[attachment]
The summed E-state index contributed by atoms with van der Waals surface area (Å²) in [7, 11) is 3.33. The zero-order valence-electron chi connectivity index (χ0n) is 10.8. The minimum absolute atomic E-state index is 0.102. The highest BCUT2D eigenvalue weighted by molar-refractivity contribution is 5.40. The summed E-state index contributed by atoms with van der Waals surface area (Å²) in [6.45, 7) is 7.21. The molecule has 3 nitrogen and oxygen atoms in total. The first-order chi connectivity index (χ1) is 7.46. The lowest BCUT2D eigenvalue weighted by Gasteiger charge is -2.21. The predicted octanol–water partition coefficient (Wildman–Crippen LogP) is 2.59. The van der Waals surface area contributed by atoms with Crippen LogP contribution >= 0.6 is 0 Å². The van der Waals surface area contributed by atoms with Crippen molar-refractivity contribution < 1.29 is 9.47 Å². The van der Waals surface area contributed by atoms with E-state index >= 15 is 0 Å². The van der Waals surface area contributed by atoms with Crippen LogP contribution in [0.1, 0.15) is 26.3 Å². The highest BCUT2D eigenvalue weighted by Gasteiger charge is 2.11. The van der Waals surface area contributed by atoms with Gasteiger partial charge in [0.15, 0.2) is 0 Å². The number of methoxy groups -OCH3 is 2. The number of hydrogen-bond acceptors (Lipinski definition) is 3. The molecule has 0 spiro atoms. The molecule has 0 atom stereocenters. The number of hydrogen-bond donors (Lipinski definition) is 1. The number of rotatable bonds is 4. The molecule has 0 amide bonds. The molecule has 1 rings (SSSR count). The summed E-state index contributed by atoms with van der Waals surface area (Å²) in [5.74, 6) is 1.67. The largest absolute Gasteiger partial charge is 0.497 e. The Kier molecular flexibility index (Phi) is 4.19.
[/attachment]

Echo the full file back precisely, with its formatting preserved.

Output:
The summed E-state index contributed by atoms with van der Waals surface area (Å²) in [7, 11) is 3.33. The zero-order valence-electron chi connectivity index (χ0n) is 10.8. The minimum absolute atomic E-state index is 0.102. The highest BCUT2D eigenvalue weighted by molar-refractivity contribution is 5.40. The summed E-state index contributed by atoms with van der Waals surface area (Å²) in [6.45, 7) is 7.21. The molecule has 3 nitrogen and oxygen atoms in total. The first-order chi connectivity index (χ1) is 7.46. The lowest BCUT2D eigenvalue weighted by Gasteiger charge is -2.21. The predicted octanol–water partition coefficient (Wildman–Crippen LogP) is 2.59. The van der Waals surface area contributed by atoms with Crippen LogP contribution >= 0.6 is 0 Å². The van der Waals surface area contributed by atoms with Crippen molar-refractivity contribution < 1.29 is 9.47 Å². The van der Waals surface area contributed by atoms with E-state index >= 15 is 0 Å². The van der Waals surface area contributed by atoms with Crippen LogP contribution in [0.1, 0.15) is 26.3 Å². The highest BCUT2D eigenvalue weighted by Gasteiger charge is 2.11. The van der Waals surface area contributed by atoms with Gasteiger partial charge in [0.15, 0.2) is 0 Å². The number of methoxy groups -OCH3 is 2. The number of hydrogen-bond acceptors (Lipinski definition) is 3. The molecule has 0 spiro atoms. The molecule has 0 atom stereocenters. The number of hydrogen-bond donors (Lipinski definition) is 1. The number of rotatable bonds is 4. The molecule has 0 amide bonds. The molecule has 1 rings (SSSR count). The summed E-state index contributed by atoms with van der Waals surface area (Å²) in [5.74, 6) is 1.67. The largest absolute Gasteiger partial charge is 0.497 e. The Kier molecular flexibility index (Phi) is 4.19.